What I needed from my proxy was for it not to cache, not to show my computer’s IP as the true origin and for all traffic to go through the proxy and not directly to me. The following lines do those things, respectively, and are at the end of the file.

cache deny all
request_header_access Allow allow all
request_header_access Authorization allow all
request_header_access WWW-Authenticate allow all
request_header_access Proxy-Authorization allow all
request_header_access Proxy-Authenticate allow all
request_header_access Cache-Control allow all
request_header_access Content-Encoding allow all
request_header_access Content-Length allow all
request_header_access Content-Type allow all
request_header_access Date allow all
request_header_access Expires allow all
request_header_access Host allow all
request_header_access If-Modified-Since allow all
request_header_access Last-Modified allow all
request_header_access Location allow all
request_header_access Pragma allow all
request_header_access Accept allow all
request_header_access Accept-Charset allow all
request_header_access Accept-Encoding allow all
request_header_access Accept-Language allow all
request_header_access Content-Language allow all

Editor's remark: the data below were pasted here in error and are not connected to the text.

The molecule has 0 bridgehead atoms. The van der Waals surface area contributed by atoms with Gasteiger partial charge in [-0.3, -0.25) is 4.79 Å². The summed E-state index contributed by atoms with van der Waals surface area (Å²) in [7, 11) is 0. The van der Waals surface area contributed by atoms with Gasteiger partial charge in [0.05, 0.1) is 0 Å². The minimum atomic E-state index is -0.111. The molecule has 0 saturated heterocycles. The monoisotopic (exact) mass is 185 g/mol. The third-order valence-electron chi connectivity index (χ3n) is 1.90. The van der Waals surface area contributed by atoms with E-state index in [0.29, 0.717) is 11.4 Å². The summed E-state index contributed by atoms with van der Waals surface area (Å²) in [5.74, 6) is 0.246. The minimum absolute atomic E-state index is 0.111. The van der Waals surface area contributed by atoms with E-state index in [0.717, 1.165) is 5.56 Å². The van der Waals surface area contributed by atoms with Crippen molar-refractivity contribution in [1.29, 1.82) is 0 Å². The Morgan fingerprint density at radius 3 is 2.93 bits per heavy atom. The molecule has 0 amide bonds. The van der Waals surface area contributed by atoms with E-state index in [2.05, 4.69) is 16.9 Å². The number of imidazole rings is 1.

request_header_access Mime-Version allow all
request_header_access Retry-After allow all
request_header_access Title allow all
request_header_access Connection allow all
request_header_access Cookie allow all
request_header_access Proxy-Connection allow all
request_header_access User-Agent allow all
request_header_access All deny all
forwarded_for off
always_direct deny all


With all of the options in place you can test that your proxy works. Save the configuration file and apply the changes to Squid with this command:

squid3 -k reconfigure

Change the proxy settings in your browser so that all connections are routed through the public IP of your droplet using the port number that you specified in the configuration file. Everything should work as expected. If you have any questions/issues then feel free to reach me in the comments.